Re: openssl and GPL
On Sun, 2002-04-21 at 19:44, Brian May wrote:
> However, I am a bit puzzled; does that mean:
> - It is OK to distribute these programs if they are seperate from
> - It is OK to distribute a close source package that uses GPL packages
> from Debian?
No to both, but see below.
> My feeling is that these limitations aren't on the source code, but
> the binary code. If it was only the source code, then the binary code
> wouldn't matter.
> So you can link X (GPL) against Y (BSD), but if the binary of Y is
> changed (maybe without prior notice) to link against, say openssl, then
> suddenly the original linkage breaks the GPL. Even though the original
> program (X) has not changed, and has not even been recompiled.
Linking is never a problem. You can link X (GPL) against Y (Microsoft
EULA) if you like (and the MS EULA allows it). The problems arise when
distributing the result.
If we're distributing Debian with X (GPL) linked with Y (new BSD) linked
with OpenSSL, then we're not in compliance with X's license, since you
cannot use X without the presence of GPL-incompatible code. It doesn't
matter when any of that was linked.
If someone is distributing just X separately from Debian and relying on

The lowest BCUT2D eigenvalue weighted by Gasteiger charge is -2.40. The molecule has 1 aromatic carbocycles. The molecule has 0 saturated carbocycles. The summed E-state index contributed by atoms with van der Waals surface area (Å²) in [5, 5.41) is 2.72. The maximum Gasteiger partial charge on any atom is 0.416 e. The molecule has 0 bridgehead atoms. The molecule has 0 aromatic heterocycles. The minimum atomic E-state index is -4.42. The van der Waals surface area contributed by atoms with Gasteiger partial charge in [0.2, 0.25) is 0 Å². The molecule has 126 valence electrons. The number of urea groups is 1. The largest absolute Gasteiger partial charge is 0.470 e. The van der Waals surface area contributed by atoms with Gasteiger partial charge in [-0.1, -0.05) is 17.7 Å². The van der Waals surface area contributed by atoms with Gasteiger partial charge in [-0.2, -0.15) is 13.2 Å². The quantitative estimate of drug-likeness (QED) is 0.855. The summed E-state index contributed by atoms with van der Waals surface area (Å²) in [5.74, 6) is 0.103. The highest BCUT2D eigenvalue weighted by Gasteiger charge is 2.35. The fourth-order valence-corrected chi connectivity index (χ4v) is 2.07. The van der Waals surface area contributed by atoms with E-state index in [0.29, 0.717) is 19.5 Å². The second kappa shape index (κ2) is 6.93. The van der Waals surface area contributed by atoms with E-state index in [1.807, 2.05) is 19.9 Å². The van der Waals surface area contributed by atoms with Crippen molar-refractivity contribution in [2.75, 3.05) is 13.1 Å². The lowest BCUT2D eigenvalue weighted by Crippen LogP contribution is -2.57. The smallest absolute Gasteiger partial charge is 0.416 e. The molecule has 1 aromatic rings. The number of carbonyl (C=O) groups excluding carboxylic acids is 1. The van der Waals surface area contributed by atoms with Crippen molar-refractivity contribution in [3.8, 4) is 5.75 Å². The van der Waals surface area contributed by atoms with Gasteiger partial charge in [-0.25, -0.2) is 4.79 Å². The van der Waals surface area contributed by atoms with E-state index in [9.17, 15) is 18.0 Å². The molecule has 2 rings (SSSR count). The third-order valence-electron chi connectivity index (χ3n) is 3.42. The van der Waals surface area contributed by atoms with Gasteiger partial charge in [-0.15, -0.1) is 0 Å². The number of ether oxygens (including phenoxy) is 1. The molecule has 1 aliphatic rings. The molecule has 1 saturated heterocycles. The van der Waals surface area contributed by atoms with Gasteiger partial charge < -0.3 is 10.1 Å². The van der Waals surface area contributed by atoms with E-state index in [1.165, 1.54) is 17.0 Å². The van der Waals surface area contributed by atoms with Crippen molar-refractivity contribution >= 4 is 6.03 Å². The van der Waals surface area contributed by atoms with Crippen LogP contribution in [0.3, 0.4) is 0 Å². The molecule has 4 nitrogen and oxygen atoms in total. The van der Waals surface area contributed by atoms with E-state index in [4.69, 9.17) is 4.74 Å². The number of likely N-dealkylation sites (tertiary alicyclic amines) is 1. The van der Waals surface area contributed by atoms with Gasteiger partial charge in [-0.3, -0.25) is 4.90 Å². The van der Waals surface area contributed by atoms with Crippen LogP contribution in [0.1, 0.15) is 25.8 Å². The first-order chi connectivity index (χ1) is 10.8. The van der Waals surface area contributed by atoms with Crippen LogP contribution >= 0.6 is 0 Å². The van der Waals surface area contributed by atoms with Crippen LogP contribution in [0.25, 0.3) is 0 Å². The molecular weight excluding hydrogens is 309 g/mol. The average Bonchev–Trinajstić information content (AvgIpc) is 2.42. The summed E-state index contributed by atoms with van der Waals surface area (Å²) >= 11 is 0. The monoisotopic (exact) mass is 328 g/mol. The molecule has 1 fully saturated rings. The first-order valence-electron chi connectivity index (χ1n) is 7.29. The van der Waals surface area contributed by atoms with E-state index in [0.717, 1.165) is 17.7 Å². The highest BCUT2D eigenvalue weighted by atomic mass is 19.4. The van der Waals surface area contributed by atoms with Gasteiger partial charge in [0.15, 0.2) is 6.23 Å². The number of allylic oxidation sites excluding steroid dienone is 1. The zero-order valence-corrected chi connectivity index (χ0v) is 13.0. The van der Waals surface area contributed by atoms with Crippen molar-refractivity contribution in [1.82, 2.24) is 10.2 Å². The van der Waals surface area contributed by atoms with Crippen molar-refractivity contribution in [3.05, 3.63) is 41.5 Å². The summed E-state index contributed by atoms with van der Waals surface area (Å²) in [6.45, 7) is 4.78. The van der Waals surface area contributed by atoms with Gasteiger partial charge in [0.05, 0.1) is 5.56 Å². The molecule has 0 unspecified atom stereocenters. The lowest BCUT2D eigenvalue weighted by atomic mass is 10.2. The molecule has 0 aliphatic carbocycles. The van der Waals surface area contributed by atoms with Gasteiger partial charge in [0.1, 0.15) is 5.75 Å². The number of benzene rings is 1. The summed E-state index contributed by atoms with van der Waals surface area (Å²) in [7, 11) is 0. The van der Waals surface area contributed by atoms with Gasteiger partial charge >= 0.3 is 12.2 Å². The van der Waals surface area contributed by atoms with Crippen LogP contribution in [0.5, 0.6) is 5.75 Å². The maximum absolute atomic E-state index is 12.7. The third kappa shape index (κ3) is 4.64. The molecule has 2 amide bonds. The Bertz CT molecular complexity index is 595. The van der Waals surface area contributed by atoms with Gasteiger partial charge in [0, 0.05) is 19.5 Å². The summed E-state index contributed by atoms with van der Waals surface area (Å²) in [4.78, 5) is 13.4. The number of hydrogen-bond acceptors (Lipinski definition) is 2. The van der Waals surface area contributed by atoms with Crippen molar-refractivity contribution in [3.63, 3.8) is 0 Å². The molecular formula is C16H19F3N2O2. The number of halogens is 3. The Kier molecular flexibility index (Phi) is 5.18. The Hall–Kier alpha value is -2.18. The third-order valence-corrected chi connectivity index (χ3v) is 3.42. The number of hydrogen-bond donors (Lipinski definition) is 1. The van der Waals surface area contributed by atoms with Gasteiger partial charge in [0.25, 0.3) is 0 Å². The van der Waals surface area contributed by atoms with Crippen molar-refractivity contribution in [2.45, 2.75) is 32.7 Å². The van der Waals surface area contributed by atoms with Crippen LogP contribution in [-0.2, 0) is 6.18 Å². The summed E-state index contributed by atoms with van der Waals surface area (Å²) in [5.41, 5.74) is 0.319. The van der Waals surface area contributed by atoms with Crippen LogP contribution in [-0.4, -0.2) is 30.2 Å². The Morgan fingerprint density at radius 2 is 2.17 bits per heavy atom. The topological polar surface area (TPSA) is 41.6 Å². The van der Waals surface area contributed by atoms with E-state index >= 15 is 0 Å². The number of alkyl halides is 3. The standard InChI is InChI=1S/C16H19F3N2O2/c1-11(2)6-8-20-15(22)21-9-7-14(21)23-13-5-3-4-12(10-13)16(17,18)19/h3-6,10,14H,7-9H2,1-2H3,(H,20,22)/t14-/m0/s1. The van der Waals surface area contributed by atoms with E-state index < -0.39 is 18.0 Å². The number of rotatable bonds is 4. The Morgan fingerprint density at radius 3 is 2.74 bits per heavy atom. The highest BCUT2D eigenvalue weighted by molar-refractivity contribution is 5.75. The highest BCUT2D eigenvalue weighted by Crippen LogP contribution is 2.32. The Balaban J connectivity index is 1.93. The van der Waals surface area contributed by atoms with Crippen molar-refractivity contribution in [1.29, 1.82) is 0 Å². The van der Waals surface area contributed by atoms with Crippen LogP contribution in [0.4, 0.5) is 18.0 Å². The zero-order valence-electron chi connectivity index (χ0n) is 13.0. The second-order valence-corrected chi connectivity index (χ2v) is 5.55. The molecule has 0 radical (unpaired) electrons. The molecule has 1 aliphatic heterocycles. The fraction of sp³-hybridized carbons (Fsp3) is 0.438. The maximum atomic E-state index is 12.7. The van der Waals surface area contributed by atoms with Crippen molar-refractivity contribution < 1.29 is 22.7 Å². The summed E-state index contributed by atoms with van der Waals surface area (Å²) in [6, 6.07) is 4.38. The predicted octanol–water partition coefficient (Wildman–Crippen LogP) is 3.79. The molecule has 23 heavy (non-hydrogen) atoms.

Debian to provide Y, and Y on Debian happens to link with OpenSSL (but
can be built without it), then it would seem that everyone is OK, both
Debian and the third party - at least, until someone gets the bright
idea of distributing the pieces together.
> Come to think of it, can the GPL really say "It is Ok to distribute
> package X, but not if the version of Y supplied is linked into openssl"?
Sure it can. Why not?
> What if several compiled versions of Y have been made available, and
> only one of these uses openssl? (lets assume that these different
> versions can be used without recompiling, and that somehow the Depends
> field allows this).
I would expect that this would be OK as long as the "default" Y doesn't
link with OpenSSL. I'm not totally sure of that, though.
> The way I see Debians intepretation of the GPL is that it is based on
> the perspective of the end-user.
I'm not sure this is true. As I see it, we interpret the GPL by asking
what people distributing Debian are allowed to do. (Including us, of
Since the GPL is a distribution license, not a use license, questions
about the end user aren't really relevant. End users are explicitly
allowed to do whatever they want under the GPL.
> What would happen if a "Priority: required" package required OpenSSL?
> Wouldn't this defeat the point of the restrictions set by the GPL? Since
> any users would have to install openssl anyway?
Mere aggregation is explicitly allowed in the GPL. As long as the
required package has a compatible license to OpenSSL, there's no
The GPL doesn't apply to Debian as a whole. Debian's goals are
described in the DFSG, and since OpenSSL is DFSG-compliant, requiring
OpenSSL doesn't conflict with our goals (at least in that respect).
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